Times New Viking’s Born Again Revisited dropped last year to a surprisingly small amount of popular notice; well, as popular as a noisy punk band gets. Before their Matador debut, just over two years ago, “noise” was either outdated or saved for the avant-garde. In that short time-span, however, we’ve seen an explosion of the “shitgaze” scene. Siltbreeze and Woodsist are practically household names, at least to people who live in Williamsburg (Brooklyn) or Fishtown (Philadelphia). Bands are taking all kinds of styles and scuzzing them up, from the rootsy stylings of Woods to Vibes’ fuzzed-out funk.
The Mayfair Set is two of shitgaze’s most unique members – Dum Dum Girls’ main woman Dee Dee (nee Kristen Dundred) and Blank Dog Mike Sniper. They are some of the biggest names within their respective subgenres of that subgenre itself (those being, fuzzed-out girl-pop and noisy new wave, respectively). The pairing is especially interesting because of its uniqueness. This isn’t a “supergroup” of any sort. Dum Dum Girls have yet to release a full album (expect their Sub Pop debut later this year), and Blank Dogs aren’t exactly selling out the Market Hotel. Even compared to the Almighty Defenders, this really feels like a project of two similarly minded artists collaborating in the purest sense.
Given the extreme differences in their style, sound-quality aside, this collaboration works out surprisingly well. A common complaint lobbed at supergroups is that the work comes out more like stew than porridge. This problem actually works to the group’s advantage on Young One. It’s remarkably interesting to watch these two styles sit next to each other as opposed to meld together. Much like how covers are interesting as genre exercises, picking up on similarities between genres usually not mentioned in the same breath (a hardcore version of Britney Spears!?), it is fascinating to see girl-pop and gothic new wave find common ground.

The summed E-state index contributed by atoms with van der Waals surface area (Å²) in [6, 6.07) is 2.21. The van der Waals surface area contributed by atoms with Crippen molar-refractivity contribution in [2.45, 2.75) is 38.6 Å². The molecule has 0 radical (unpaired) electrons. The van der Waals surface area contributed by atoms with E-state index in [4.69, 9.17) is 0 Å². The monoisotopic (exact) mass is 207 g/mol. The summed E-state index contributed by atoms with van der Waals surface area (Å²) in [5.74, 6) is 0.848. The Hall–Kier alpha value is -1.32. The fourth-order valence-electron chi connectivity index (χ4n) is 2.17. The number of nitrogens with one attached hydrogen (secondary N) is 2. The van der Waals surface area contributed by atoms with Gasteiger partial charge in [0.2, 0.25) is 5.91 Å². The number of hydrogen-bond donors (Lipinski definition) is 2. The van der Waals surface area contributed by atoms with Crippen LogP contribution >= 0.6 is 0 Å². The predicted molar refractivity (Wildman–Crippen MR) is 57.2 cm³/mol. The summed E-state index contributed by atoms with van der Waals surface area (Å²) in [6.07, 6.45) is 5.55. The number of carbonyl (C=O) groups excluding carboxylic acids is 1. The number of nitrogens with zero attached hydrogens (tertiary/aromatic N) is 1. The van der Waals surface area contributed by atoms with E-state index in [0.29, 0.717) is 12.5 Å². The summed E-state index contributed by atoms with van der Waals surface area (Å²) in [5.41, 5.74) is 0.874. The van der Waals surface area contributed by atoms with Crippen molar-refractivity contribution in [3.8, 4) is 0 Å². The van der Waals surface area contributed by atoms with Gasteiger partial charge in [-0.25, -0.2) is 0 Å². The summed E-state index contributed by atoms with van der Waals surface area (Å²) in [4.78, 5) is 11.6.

The most obvious example of this is “Desert Fun”. Its motorik beat is either pulled from a rock n’ roll drumming how-to or played on a drum machine, its staccato rhythm guitar jacked from Orange Juice or the Monks, its spiky guitar lines either referencing Gang of Four or hypothesizing what a lo-fi Roy Orbison would have sounded like. By the time the chorus rolls around, colliding Sniper’s gothic baritone and Dundred’s shouty girl-pop vox, we’re already at the most singable genre-fuck since some country singer covered pop-industrial.
The rest of the EP isn’t quite as tuneful as this track or the fantastic “Dark Horse”. Despite some catchy moments (the Blondie-esque chorus on “Three for Me,” the souful bridge on “Let It Melt”), the songs tend to come and go, a fleetingly interesting composite of genres and melodies. This probably speaks more to the nature of the project than anything else. Young One, is, after all, just an EP, one recorded during a time when at least one of the members had far bigger things on her plate. As a quick collaboration, though, it works surprisingly well, far better than it should have. It’s good to know that they’ll be taking this project further.
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